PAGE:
Scafaria secured starry cast to earn helming debut

When Lorene Scafaria sold her pitch for “Seeking a Friend for the End of the World” to Mandate in 2008, she had one stipulation: The buyers had to agree to let her make her directorial debut with the film.

It was quite a request from a writer with only one produced feature to her name, “Nick and Nora’s Infinite Playlist” (2008), and a handful of spec sales and assignments. But even with the deal in her pocket, she knew it was no guarantee she’d actually get to helm the film.

“I don’t think anyone would’ve gotten rid of me,” she says. “It was more a matter of getting a cast to approve of me as a first-time director, and be interested enough in the script to do it for very little money.”

So it was no small thing when Scafaria met with Steve Carell in early 2011 to talk about him playing the film’s lead character, Dodge, a meek man who, faced with the Earth’s imminent destruction, boldly embarks on a road trip to find his high school sweetheart, accompanied by his free-spirited neighbor, Penny.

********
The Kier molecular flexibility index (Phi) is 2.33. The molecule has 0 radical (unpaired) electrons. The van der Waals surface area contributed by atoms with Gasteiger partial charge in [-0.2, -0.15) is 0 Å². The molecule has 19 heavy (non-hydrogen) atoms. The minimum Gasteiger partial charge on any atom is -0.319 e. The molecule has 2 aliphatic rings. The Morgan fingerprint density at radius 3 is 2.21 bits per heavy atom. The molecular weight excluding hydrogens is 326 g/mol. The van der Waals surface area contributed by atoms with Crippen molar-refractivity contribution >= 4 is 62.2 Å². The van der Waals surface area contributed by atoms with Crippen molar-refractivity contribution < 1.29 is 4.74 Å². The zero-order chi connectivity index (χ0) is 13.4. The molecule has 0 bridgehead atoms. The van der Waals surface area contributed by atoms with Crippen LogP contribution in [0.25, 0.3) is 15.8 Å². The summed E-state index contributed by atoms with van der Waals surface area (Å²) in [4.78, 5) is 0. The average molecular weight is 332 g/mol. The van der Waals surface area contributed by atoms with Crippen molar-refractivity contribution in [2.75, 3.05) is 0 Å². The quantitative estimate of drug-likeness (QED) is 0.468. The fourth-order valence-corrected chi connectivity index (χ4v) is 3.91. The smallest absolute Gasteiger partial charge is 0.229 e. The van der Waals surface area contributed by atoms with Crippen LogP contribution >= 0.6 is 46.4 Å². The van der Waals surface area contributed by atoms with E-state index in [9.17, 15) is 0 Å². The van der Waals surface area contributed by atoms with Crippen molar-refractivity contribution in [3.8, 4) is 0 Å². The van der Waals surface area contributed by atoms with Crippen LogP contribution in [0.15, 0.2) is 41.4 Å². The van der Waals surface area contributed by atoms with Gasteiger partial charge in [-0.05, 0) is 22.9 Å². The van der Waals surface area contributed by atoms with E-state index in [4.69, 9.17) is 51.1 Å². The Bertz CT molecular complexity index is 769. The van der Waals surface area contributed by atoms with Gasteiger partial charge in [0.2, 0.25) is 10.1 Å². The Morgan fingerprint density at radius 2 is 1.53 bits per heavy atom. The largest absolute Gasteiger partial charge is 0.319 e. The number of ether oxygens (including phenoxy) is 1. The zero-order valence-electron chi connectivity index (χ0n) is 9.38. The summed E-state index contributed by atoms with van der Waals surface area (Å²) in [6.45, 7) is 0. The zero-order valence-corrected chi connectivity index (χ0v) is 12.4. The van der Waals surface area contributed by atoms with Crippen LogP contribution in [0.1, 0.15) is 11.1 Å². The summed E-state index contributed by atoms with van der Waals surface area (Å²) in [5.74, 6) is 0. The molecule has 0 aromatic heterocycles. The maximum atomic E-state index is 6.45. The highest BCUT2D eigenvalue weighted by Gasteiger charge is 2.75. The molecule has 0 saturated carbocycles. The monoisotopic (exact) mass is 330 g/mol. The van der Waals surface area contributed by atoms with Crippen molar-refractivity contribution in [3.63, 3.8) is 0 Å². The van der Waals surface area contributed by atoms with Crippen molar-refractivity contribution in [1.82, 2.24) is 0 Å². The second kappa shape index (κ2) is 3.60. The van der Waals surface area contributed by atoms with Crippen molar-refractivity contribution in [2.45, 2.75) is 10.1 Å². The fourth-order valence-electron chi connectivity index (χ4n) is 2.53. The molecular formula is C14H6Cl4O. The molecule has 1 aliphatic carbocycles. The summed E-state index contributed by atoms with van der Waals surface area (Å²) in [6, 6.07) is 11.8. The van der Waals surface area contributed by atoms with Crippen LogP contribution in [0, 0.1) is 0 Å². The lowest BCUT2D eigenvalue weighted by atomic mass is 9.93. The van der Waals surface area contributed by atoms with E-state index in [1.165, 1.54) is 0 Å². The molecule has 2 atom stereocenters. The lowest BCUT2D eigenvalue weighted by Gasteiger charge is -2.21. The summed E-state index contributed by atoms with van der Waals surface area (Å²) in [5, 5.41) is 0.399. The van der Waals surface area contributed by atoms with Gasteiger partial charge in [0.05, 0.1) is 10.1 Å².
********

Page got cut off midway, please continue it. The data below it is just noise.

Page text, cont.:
As she developed the film, Scafaria would call on friends and family to ask how they’d spend the end of days.

Her meeting with Carell took a similar turn. “We got personal right away,” Scafaria says. “He talked about his brothers and his parents, and I talked about my father who had passed. He had incredible insight into (the idea).”

Carell committed to make “Seeking a Friend” his first post-“Office” role, which gave Scafaria the juice to land Keira Knightley for the role of Penny — along with additional financing from Indian Paintbrush. Focus Features distributes.

Scafaria says she felt very calm on the set, though she does relate that the relative scarcity of women in the job produced a few small obstacles. “There were a couple of days when security didn’t believe I was the director,” she laughs.

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